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Practical Life: An Area of Purpose

Practical Life: An Area of Purpose

"Practical Life: An Area of Purpose" - Little girl in classroom grinding coffee in a hand grinderIn every Montessori Classroom, there is an area that sparks the magic of learning.  This area, gives children the opportunity to develop fundamental skills that lay the foundation for all learning that is to come.  This area is called Practical Life. It ignites concentration, which is the real purpose of this hands-on area.

I have quietly observed as parents walk through my Practical Life area of my classroom.  Picking up the carefully placed spoons displayed on immaculate clean trays, touching the dry beans inside the delicate glass bowls, probably wondering why these materials are there.  How can transferring dry beans, from one bowl to another, do any good for their child’s academic development? I’ll confess. That was me. Years back when I toured the classroom I picked to leave my most precious creation.  My son. Little did I know then, that that very environment I left him in, five days a week for half a morning, would ignite an incredible developmental journey in him that I had never expected.

Flash forward, many years later and a Montessori Early Childhood Certification notch on my belt, I have come to understand one thing, very, very well.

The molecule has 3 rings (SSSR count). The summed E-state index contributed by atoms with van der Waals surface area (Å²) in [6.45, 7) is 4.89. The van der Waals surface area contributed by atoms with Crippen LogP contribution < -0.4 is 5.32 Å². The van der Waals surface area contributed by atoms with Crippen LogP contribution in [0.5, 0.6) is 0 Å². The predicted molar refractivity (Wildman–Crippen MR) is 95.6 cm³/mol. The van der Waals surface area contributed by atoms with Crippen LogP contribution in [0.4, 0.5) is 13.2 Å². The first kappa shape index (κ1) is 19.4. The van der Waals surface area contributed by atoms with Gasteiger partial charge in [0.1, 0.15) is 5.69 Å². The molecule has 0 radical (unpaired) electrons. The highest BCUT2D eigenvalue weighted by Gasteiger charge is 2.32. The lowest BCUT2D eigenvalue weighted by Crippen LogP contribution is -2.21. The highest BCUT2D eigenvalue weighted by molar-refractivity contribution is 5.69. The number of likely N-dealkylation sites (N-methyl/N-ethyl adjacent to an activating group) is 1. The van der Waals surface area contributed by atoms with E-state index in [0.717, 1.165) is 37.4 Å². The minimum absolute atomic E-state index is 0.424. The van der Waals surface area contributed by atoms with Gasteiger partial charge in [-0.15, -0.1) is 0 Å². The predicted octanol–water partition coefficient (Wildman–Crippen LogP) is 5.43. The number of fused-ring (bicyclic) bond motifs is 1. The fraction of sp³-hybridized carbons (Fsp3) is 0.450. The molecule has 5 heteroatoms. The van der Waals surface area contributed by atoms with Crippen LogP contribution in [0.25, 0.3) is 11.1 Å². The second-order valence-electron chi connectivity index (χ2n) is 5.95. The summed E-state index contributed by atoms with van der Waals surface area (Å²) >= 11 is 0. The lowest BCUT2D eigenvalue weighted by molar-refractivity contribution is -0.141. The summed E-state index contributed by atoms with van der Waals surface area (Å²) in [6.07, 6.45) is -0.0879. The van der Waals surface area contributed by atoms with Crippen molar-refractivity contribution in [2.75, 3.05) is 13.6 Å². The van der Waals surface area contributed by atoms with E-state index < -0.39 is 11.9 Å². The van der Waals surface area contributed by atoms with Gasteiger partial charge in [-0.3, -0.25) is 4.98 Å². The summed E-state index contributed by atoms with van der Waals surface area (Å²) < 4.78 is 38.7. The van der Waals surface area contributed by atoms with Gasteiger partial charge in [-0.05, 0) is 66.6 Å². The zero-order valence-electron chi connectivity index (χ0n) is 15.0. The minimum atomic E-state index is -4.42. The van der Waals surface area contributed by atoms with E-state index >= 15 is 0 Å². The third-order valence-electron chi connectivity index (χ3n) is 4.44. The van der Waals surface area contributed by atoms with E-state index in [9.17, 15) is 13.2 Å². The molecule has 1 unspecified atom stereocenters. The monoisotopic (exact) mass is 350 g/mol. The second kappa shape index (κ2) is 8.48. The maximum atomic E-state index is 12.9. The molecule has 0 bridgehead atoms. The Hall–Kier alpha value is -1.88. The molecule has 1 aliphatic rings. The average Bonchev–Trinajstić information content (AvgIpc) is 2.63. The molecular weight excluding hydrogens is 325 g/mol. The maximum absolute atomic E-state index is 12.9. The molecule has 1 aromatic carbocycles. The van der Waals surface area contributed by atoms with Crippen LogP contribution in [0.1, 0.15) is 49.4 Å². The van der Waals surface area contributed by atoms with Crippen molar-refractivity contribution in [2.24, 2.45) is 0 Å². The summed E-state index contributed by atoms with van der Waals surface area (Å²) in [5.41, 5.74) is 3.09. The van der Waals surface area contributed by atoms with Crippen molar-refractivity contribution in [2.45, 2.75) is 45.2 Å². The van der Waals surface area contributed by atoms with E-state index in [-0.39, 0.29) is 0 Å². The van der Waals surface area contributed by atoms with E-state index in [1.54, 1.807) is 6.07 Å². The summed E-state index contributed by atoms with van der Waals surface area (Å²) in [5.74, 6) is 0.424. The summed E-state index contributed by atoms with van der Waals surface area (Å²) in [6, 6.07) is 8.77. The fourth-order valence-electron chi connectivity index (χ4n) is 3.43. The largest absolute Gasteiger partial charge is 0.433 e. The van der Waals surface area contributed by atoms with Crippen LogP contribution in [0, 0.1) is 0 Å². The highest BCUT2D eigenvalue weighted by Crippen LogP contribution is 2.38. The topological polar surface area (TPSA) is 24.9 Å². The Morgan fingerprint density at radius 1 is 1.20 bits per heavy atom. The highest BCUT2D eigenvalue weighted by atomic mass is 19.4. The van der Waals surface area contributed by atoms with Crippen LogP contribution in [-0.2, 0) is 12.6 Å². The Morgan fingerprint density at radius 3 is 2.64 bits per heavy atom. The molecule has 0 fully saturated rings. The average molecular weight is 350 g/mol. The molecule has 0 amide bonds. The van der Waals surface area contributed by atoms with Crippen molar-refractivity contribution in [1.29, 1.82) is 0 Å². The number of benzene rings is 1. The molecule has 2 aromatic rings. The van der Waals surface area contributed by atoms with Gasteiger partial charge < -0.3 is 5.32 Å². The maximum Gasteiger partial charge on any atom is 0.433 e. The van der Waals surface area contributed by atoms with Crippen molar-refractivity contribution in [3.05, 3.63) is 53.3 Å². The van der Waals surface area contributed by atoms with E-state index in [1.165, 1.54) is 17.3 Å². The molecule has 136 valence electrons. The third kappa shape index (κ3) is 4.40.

In order for children to excel in subjects such as math and language, children need to learn to concentrate first.  Concentration is key to all learning.

And it is in Practical Life that children learn this fundamental skill, through the practice and repetition of everyday real life activities. So transferring beans from one bowl to another, has a huge underlying purpose.  It is promoting concentration and it is crucial for all learning that will follow.

The aim of Practical Life is actually quite simple. It is to teach children order, concentration, coordination and independence (OCCI). Every activity found in this area has a purpose. All of the activities on these shelves are displayed from left to right, top to bottom and easiest to hardest.  This method of placement has direct and indirect aims. This type of setup also aides children in isolating one difficulty at a time and helping them overcome obstacles.

Three very important areas make up Practical Life.  

  1. Preliminary Shelves 

    These shelves offer everyday activities such as pouring, spooning, stringing, tonging, twisting and folding.  These activities help every aspect of the development of order, concentration, coordination and independence.

  2. Care of Self

    Activities on this shelf help children become independent and learn to care for themselves.  A buttoning frame, which is often found in this area, directly teaches children how to button their clothes.  Indirectly, however, it promotes longer periods of concentration and strengthens their hand muscles, which in turn prepares them for handwriting.

  3. Care of Environment 

    Activities found on this shelf directly teach children how to care for and maintain their environment.  Some activities found in this area are table scrubbing, dish washing and cleaning up a spill. These activities are indirectly helping children develop a love for order, self- control, refining of movements and most importantly, they are enhancing their concentration.